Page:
While we hope these pieces are helpful and relevant whenever they are used, we do not write them to be “evergreen.” That is especially true this week. Conversations with pastors, church leaders, and church board members in diverse settings in the last several days have displayed a consistent theme. Sharp arguments over resuming in-person worship have come to dominate the attention of many congregations and their boards.
What seems to be missing in these arguments – no matter what one believes is the best approach to the challenges at hand – is an acknowledgement of the irreducible complexity of these leadership decisions, and empathy for the perspectives of those with whom we disagree. There is a Grand Canyon of difference between “it’s sure clear to me that we need to…(go in person, stay remote…)” and “I have strong feelings about this, but I also want to understand your concern, your pain.”
The New Testament – in almost every page – assumes community as the essential context for a life of faith, and just as readily acknowledges and addresses the difficulty of that life. Consider the words of Philippians 2, and what they ask of us in relationship to one another:
2 If then there is any encouragement in Christ, any consolation from love, any sharing in the Spirit, any compassion and sympathy, 2 make my joy complete: be of the same mind, having the same love, being in full accord and of one mind. 3 Do nothing from selfish ambition or conceit, but in humility regard others as better than yourselves. 4 Let each of you look not to your own interests, but to the interests of others.
One of the very best things about the Christian church is that we don’t have to – and we don’t get to – make up our own rules for life together. We live subject to a set of expectations of how we are to be in community with one another. And not just any expectations, but those that are formed by Jesus Christ and echoed in the subsequent verses in Philippians 2 (which Biblical scholars believe is one of the oldest fragments of text from the early church that we have):
Let the same mind be in you that was[a] in Christ Jesus,
6 who, though he was in the form of God,
did not regard equality with God
as something to be exploited,
7 but emptied himself,
taking the form of a servant,
being born in human likeness.
And being found in human form,
8 he humbled himself
and became obedient to the point of death—
even death on a cross.
9 Therefore God also highly exalted him
and gave him the name
that is above every name,
10 so that at the name of Jesus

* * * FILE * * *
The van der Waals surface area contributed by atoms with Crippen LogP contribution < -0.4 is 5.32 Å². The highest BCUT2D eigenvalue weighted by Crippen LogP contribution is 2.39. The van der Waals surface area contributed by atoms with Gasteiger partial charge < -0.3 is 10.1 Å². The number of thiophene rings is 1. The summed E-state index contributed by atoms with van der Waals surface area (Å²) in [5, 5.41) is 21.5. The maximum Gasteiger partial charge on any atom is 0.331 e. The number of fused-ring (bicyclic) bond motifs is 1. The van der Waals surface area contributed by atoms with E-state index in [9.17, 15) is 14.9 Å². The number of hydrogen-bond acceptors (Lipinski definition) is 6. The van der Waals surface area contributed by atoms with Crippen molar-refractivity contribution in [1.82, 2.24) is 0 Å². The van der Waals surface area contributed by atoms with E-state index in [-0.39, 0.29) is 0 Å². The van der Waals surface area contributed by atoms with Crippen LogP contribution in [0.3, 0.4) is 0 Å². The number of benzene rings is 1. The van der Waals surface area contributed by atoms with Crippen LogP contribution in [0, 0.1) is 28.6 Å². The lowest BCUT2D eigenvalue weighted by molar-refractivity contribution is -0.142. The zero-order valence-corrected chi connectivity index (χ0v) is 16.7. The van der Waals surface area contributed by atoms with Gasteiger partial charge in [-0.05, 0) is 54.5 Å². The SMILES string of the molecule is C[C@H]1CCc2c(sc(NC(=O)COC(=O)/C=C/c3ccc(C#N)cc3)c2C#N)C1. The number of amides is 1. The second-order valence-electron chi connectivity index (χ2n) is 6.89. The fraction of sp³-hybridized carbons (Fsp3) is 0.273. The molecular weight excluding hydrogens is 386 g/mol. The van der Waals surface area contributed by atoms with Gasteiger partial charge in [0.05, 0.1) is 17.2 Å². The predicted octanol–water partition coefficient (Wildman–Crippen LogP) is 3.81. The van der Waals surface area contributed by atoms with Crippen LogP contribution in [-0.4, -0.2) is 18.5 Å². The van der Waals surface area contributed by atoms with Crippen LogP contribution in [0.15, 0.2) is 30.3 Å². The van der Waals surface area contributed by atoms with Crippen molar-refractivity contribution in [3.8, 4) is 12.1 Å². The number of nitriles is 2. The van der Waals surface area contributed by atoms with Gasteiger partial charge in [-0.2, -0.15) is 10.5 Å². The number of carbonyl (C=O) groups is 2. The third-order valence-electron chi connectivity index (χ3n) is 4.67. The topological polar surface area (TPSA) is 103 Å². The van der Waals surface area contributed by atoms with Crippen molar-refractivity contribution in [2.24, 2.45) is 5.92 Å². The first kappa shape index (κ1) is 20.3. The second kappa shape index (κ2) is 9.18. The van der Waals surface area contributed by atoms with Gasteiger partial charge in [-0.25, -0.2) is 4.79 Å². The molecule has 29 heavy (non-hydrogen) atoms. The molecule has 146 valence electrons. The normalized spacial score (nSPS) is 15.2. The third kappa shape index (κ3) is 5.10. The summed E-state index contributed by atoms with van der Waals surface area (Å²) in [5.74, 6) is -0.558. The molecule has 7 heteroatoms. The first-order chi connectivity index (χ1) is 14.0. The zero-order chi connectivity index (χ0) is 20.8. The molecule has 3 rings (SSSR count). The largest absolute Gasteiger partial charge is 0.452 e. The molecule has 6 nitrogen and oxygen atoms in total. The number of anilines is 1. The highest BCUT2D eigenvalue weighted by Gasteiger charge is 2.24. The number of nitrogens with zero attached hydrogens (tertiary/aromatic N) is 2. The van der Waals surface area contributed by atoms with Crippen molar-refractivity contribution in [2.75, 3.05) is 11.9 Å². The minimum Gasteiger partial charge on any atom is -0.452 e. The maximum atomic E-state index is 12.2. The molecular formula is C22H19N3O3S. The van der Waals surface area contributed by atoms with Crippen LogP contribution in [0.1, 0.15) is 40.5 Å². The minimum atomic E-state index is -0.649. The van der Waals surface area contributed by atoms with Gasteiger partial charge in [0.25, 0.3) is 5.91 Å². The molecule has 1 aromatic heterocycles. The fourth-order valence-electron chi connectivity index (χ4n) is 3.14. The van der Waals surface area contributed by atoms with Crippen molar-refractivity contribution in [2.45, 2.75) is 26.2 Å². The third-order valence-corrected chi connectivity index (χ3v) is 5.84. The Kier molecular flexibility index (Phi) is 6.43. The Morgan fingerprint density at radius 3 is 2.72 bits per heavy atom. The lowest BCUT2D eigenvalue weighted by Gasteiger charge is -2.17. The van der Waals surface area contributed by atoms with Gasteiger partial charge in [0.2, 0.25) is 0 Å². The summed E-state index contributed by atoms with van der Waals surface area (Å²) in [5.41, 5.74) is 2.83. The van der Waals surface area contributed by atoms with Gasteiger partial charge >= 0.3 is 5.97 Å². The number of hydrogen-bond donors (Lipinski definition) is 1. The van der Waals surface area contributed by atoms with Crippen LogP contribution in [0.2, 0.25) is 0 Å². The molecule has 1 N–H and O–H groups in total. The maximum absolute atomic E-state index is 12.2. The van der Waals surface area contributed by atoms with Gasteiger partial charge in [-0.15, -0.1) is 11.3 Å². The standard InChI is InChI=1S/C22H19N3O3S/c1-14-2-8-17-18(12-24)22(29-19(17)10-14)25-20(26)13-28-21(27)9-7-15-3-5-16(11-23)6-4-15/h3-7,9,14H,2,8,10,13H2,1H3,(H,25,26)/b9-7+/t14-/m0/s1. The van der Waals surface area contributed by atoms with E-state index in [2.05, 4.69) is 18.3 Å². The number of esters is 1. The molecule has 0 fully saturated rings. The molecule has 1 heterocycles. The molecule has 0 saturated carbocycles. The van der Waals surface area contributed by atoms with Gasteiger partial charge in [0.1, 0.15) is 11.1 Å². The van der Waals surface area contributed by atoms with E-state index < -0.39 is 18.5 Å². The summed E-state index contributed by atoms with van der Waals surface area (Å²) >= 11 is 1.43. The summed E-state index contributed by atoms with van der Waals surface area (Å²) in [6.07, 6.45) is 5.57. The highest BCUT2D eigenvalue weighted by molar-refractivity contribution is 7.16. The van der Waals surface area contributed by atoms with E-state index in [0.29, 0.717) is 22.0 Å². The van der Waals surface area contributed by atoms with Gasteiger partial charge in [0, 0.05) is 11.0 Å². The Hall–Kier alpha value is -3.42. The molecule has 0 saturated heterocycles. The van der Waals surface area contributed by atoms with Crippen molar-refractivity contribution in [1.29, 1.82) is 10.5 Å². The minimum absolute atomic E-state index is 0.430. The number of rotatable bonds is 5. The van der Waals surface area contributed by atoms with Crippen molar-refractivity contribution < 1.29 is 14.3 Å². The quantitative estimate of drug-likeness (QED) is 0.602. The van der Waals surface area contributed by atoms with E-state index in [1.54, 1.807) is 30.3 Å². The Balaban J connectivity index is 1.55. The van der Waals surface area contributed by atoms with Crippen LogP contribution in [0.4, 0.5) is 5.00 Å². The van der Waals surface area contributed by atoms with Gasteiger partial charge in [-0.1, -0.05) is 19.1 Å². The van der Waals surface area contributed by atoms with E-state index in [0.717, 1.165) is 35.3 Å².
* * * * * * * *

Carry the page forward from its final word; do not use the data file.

every knee should bend,
in heaven and on earth and under the earth,
11 and every tongue should confess
that Jesus Christ is Lord,
to the glory of God the Father.
What ‘mind’ is this passage calling us to enter into, as we negotiate the challenges of this time?
In “The Argument,” American poet Jane Kenyon (1947-1995) takes us back to one particular argument of her childhood—and how it turned on her grandmother’s understanding of God and God’s ways.
BY JANE KENYON
On the way to the village store
I drive through a down-draft
from the neighbor’s chimney.
Woodsmoke tumbles from the eaves
backlit by sun, reminding me
of the fire and sulfur of Grandmother’s
vengeful God, the one who disapproves
of jeans and shorts for girls,
dancing, strong waters, and adultery.
A moment later the smoke enters
the car, although the windows are tight,
insinuating that I might, like Judas,
and the foolish virgins, and the rich
young man, have been made for unquenchable
fire. God will need something to burn
if the fire is to be unquenchable.
“All things work together for the good
for those who love God,” she said
to comfort me at Uncle Hazen’s funeral,
where Father held me up to see
the maroon gladiolus that trembled
as we approached the bier, the elaborate
shirred satin, brass fittings, anything,
oh, anything but Uncle’s squelched
and made-up face.
“No! NO! How is it good to be dead?”
I cried afterward, wild-eyed and flushed.
“God’s ways are not our ways,”
she said then out of pity
and the wish to forestall the argument.
What is the argument that Kenyon is reminded of? What brings it to mind?
How does the grandmother interpret God’s ways to her granddaughter?
How are you, as a board, interpreting God’s ways to one another in this time?
What would it mean, in the words of Philippians 2, to be “of the same mind” in this time of conflict? To have “the same love?” (Love of what? Love of whom?) To regard others as better than ourselves?
How are you as a body looking to the interests of others?